di Marcel Mauer
Barbican Art Gallery, London
6 October 2011 – 19 February 2012
Curated by ROTOR
As I exit the gallery through the dark bronzed doors I have the clear impression that nothing really new can be reported from the OMA/AMO world. The more interesting matter, it would seem, is the young collective Rotor, curators for the exhibition OMA/Progress at the Barbican Centre from the 6 October 2011 until the 19 February 2012. The Belgian collective, founded in 2005, acquired visibility with the project Usus-Usures presented at the Venice Biennale in 2010. The work focused on the wear and tear of common building components revealing a genuine sensitivity for the material and symbolic values of the progressive weathering of architecture. Two years earlier, in 2008, Rotor presented Deutschland im Herbst at the Ursula Blickle Foundation near Karlsruhe working on the leftover material of 15 different industrial manufacturing processes.
At the Barbican, Rotor’s task is to make a portrait of OMA by combining the detail of a retrospective and the snapshot of a reality-show. The aim is to provide an “outsider view of the inside of a particular architectural office”: the exposition of archive research, and a particularly laborious one considering that the OMA archive accounts for 3.5 million documents and grows at a rate of more than 1,000 a day. The OMA production cycle is described through the rigorous and silent array of documents, products and leftovers resulting from a search through the immense body of work of OMA. In an attempt to display the projects with technical and scientific rigour, the selection of the search key words seems the only critical choice consciously made by Rotor. Walking through the exhibition rooms “white objects” follow “moving things”, “urban sight lines” are next to “Corian material samples” or “sustainable designs”. The issue of usability of an ever-expanding database is dramatically relevant, especially in relation to the practice of architecture, which has always been burdened by the archiving obsession of architects’ infinite egos. These considerations must then be combined with the explicit effort undergone by OMA of reducing the intellectual waste of its hyperactive production cycle. This has resulted in recycling wherever possible, as much as possible. In light of this, OMA had already developed a perfectly sound communication style to present their work: the book/exhibition Content (2003) was conceived as an accumulation of heterogeneous and raw materials arranged with editorial brutality. At first, this seems to match Rotor’s curatorial direction as technical drawings, material samples, sketches, emails, videos, postcards and draft renderings are all diligently arranged in an explicitly unfinished environment.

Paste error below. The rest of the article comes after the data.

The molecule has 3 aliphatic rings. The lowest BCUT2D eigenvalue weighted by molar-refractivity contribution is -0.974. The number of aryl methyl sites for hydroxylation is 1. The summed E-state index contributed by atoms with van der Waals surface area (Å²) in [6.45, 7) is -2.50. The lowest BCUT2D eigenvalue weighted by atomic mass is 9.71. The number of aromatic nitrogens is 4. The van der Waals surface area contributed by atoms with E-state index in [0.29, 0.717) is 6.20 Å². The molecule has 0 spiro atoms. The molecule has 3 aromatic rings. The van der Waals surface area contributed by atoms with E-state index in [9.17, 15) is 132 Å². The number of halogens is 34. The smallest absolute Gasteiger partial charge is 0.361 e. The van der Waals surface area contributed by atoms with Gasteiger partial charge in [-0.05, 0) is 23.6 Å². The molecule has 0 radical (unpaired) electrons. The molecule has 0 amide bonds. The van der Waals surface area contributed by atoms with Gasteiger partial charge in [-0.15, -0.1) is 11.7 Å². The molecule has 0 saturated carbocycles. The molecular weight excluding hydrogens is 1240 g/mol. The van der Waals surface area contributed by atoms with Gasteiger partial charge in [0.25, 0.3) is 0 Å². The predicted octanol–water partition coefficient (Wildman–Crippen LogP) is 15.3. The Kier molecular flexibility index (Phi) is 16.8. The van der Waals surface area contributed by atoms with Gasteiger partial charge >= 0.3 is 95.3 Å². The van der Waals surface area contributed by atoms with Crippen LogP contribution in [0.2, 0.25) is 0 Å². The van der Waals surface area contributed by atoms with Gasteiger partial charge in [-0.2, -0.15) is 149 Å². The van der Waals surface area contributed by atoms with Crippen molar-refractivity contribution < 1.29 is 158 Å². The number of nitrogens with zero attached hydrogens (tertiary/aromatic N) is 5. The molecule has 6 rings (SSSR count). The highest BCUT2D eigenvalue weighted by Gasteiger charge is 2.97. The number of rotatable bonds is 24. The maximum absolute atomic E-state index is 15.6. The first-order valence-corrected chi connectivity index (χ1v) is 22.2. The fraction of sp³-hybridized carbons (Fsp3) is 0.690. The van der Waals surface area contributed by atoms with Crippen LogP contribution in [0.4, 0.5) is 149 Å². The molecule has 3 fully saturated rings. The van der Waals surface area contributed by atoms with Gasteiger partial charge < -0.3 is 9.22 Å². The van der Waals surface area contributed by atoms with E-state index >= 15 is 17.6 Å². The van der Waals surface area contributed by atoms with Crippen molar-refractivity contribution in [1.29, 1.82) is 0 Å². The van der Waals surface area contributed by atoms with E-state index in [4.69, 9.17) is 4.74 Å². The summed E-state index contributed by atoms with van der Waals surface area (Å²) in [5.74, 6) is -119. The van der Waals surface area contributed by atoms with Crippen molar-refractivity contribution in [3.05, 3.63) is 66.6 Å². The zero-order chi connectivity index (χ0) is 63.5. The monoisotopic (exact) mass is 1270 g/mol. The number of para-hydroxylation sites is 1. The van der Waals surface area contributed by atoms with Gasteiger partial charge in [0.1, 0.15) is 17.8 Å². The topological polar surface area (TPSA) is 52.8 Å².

Yet if OMA’s objective is the communication of contents – and thus form becomes a consequence – in Rotor’s work form is used as the primary search parameter while the content is subject to multiple interpretations. Although united by the reference to the ready-made, the essential and elegant language of Rotor and the excessive and Pop one of OMA fail to find a synthetic solution. The curating choice – only apparently neutral – of communicating OMA works without a critical position results in a Wunderkammer rather than a scientific description. The end result is ambiguous as Rotor’s work is neither an ideological critique nor a promotional propaganda but simply an autonomous artistic gesture.
London, 6 October 2011
Marcel Mauer is an architect and works in London